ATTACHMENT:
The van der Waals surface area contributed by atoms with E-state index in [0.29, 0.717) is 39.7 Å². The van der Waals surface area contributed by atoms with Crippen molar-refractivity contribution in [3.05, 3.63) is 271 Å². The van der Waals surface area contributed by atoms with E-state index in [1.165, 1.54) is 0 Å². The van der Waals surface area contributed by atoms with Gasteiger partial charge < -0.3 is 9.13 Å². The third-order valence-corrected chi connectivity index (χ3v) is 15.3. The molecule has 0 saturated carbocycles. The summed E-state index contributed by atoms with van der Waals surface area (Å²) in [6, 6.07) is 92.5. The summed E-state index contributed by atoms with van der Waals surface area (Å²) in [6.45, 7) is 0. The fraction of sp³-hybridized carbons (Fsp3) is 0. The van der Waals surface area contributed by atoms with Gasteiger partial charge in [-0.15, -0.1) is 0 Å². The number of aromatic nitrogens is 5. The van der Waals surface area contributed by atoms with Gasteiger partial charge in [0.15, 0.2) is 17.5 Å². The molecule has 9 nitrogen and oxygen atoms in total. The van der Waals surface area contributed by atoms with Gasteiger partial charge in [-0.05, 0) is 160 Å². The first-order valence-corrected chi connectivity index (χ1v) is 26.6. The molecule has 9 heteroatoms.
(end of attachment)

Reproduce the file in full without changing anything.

The van der Waals surface area contributed by atoms with E-state index in [0.29, 0.717) is 39.7 Å². The van der Waals surface area contributed by atoms with Crippen molar-refractivity contribution in [3.05, 3.63) is 271 Å². The van der Waals surface area contributed by atoms with E-state index in [1.165, 1.54) is 0 Å². The van der Waals surface area contributed by atoms with Gasteiger partial charge < -0.3 is 9.13 Å². The third-order valence-corrected chi connectivity index (χ3v) is 15.3. The molecule has 0 saturated carbocycles. The summed E-state index contributed by atoms with van der Waals surface area (Å²) in [6, 6.07) is 92.5. The summed E-state index contributed by atoms with van der Waals surface area (Å²) in [6.45, 7) is 0. The fraction of sp³-hybridized carbons (Fsp3) is 0. The van der Waals surface area contributed by atoms with Gasteiger partial charge in [-0.15, -0.1) is 0 Å². The number of aromatic nitrogens is 5. The van der Waals surface area contributed by atoms with Gasteiger partial charge in [0.15, 0.2) is 17.5 Å². The molecule has 9 nitrogen and oxygen atoms in total. The van der Waals surface area contributed by atoms with Gasteiger partial charge in [-0.05, 0) is 160 Å². The first-order valence-corrected chi connectivity index (χ1v) is 26.6. The molecule has 9 heteroatoms.